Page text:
Sometimes the notes are ferocious, skirmishes against the author raging along the borders of every page in tiny black script. If I could just get my hands on you, Kierkegaard, or Conor Cruise O'Brien, they seem to say, I would bolt the door and beat some logic into your head.
Other comments are more offhand, dismissive - "Nonsense." "Please!" "HA!!" - that kind of thing. I remember once looking up from my reading, my thumb as a bookmark, trying to imagine what the person must look like why wrote "Don't be a ninny" alongside a paragraph in The Life of Emily Dickinson.
Students are more modest needing to leave only their splayed footprints along the shore of the page. One scrawls "Metaphor" next to a stanza of Eliot's. Another notes the presence of "Irony" fifty times outside the paragraphs of A Modest Proposal.
Or they are fans who cheer from the empty bleachers, Hands cupped around their mouths. "Absolutely," they shout to Duns Scotus and James Baldwin. "Yes." "Bull's-eye." "My man!" Check marks, asterisks, and exclamation points rain down along the sidelines.
And if you have managed to graduate from college without ever having written "Man vs. Nature" in a margin, perhaps now is the time to take one step forward.
We have all seized the white perimeter as our own and reached for a pen if only to show we did not just laze in an armchair turning pages; we pressed a thought into the wayside, planted an impression along the verge.
Even Irish monks in their cold scriptoria jotted along the borders of the Gospels brief asides about the pains of copying, a bird signing near their window, or the sunlight that illuminated their page- anonymous men catching a ride into the future on a vessel more lasting than themselves.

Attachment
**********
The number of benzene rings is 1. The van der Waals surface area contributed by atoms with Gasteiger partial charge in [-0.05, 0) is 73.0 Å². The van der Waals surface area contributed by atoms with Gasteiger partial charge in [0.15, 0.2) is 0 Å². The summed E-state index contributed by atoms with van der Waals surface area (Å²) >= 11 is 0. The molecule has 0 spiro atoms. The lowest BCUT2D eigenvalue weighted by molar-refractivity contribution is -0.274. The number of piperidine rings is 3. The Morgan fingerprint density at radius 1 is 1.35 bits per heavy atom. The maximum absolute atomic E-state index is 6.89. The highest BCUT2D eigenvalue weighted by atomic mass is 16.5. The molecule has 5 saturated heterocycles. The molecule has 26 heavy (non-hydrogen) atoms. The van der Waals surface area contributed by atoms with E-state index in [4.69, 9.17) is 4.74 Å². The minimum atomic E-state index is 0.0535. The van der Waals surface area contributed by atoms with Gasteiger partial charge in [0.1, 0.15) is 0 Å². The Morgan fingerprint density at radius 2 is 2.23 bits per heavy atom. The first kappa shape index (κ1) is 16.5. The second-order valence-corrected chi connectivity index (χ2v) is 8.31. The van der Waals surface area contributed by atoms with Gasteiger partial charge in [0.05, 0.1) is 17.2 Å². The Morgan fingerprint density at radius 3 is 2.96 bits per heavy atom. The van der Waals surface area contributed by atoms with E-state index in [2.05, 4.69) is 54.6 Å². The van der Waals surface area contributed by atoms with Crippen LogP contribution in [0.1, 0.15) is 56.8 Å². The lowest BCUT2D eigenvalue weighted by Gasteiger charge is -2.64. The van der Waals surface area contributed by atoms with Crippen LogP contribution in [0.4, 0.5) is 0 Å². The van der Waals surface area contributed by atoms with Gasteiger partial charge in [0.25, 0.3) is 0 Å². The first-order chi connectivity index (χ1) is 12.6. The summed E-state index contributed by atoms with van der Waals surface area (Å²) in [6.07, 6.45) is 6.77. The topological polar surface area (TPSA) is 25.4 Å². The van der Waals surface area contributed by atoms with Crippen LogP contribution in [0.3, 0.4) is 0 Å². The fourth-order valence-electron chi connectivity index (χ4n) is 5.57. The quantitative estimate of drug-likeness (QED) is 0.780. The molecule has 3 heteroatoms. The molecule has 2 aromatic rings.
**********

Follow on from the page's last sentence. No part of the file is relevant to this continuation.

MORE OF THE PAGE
And you have not read Joshua Reynolds, they say, until you have read him enwreathed with Blake's furious scribbling.
Yet the one I think of most often, the one that dangles from me like a locket, was written in the copy of Catcher in The Rye I borrowed from the local library one slow, hot summer. I was just beginning high school then, reading books on a davenport in my parents' living room, and I cannot tell you how vastly my loneliness was deepened, how poignant and amplified the world before me seemed, when I found on one page
A few greasy looking smears and next to them, written in soft pencil- by a beautiful girl, I could tell, whom I would never meet- "Pardon the egg salad stains, but I'm in love."
I have to say, Mitch makes an excellent point for once.
"If the president says he is a human being, I'll take him at his word," Senate Minority Leader Mitch McConnell said Sunday on Meet the Press. "Though I've never heard him complain about being thirsty. Not once. That could be a coincidence, I suppose, but it's really not my place to say."
If I'd known how charming kittens were, I would have caved into the kid's wheedling long ago.
This thing is seriously cute. Mind you, we're all covered with tiny scratches, from where it has pounced upon us a bit too enthusiastically when it's showing us its Jasper The Mighty Hunter skillz; but none of us actually mind.
Today, when Herr Dr. Delagar and I returned from Harps, I called the Kid in to the kitchen.
The Kid: What?
Me: Look! (I showed her the new cat toy I'd bought, a little felt ball with a tail.)
The Kid: (Rolling eyes): Every time you go out you come home with a toy for Jasper!
Me: Yes, well. He's my grandkitten. Just wait until you have an actual child.
The Kid: She. She. SHE is your grandkitten.
Me: Sorry. You should have given her a more girly name.
The Kid: Don't be so heteronormative, Ma.
Me: Are you going to bring the kitty out to play with the new toy or what?
Here in Arkansas big signs festoon our world, explaining how Wal-Mart saves money for American families.
Some signs explain just how much money Wal-Mart saves American families -- this many dollars a year, or this many dollars per family since 1965, or this many total million dollars for the American family, blah blah blah.